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Titling your plan and selecting an image


While titles might seem like an innocuous aspect of your post (and therefore unworthy of an explanation), keep in mind that for users browsing quickly through the site, the title is the most important aspect of your plan.  While it may be tempting to be pithy with your title, this does not serve the broader goals of the site (usability and functionality).  So, for example, titling a post something like "Putting Words in their Place" tells the reader very little about what the plan is - either in terms of content, software, or pedagogical outcome.  Whereas "Collocating and Word Choice Using Madlibs," though perhaps still somewhat vague (unless you already know about "collocating"), gives a much clearer picture of what the plan might entail/attempt to do.



The image you select to accompany your plan is another key facet of the user experience and also entails some attention to detail.  While it may seem logical use a screen shot of the particular program you engage with in the plan itself, keep in mind that these can often result in bland images.  It may be useful to think of the image you select as illustrative rather than representative.  What sort of image might draw attention to your plan in a positive way? For example, Dustin Stewart's plan "Mapping Poetic Word Choice to Discover Literary Themes" is (as the title suggests) about poetry and mind-mapping.  While the plan includes an image of the actual mind-map as an additional resource for the activity, this is a less engaging image than the main image depicting a scattering of magnetic poetry.  Given that we have a number of mind-mapping exercises posted to the site, it's helpful to select an image that will distinguish your post from the rest.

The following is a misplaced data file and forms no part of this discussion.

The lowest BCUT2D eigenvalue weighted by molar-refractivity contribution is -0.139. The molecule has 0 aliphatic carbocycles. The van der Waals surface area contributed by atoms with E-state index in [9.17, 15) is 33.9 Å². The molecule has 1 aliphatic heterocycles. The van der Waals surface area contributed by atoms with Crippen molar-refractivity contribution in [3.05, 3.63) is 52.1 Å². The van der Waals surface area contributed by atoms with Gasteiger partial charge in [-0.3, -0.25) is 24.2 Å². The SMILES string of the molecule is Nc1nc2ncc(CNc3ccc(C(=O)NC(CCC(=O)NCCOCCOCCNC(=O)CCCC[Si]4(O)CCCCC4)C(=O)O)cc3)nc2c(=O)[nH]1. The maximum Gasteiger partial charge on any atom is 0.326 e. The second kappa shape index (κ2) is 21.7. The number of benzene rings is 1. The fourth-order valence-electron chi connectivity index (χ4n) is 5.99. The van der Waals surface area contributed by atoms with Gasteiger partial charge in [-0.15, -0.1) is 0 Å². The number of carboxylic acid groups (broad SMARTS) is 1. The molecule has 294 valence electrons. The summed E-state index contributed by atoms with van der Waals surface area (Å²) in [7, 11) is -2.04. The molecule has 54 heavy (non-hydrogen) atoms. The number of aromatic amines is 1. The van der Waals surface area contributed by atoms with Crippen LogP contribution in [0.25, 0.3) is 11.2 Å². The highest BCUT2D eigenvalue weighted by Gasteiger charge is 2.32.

Admittedly, sometimes it may be difficult to select an image that really illustrates your plan in an inviting way, in which case it's acceptable to just find a cool image that seems to fit thematically (as is the case for this "Step-by-step Guide to Blogging Close Readings").

Sources and sizing

Because the images you will be using on the site are for illustration (rather than analysis), it's very important that you use images available under creative commons.  The images on the site do not automatically fall under the doctrine of fair use simply because this is an educational site.  For more explanation of these issues, please see the XXXXXXXXXX section of the DWRL handbook.

The important thing to note for our purposes is that you should seek out creative commons images - which can be found in a number of ways.

Flickr is a rich resource for lovely images, and it facilitates downloading an appropriately sized image. Be sure to select the radio button at the bottom of the page - to "Only search within Creative Commons-licensed content."

Google's Advanced Image Search will allow you to filter images by usage rights.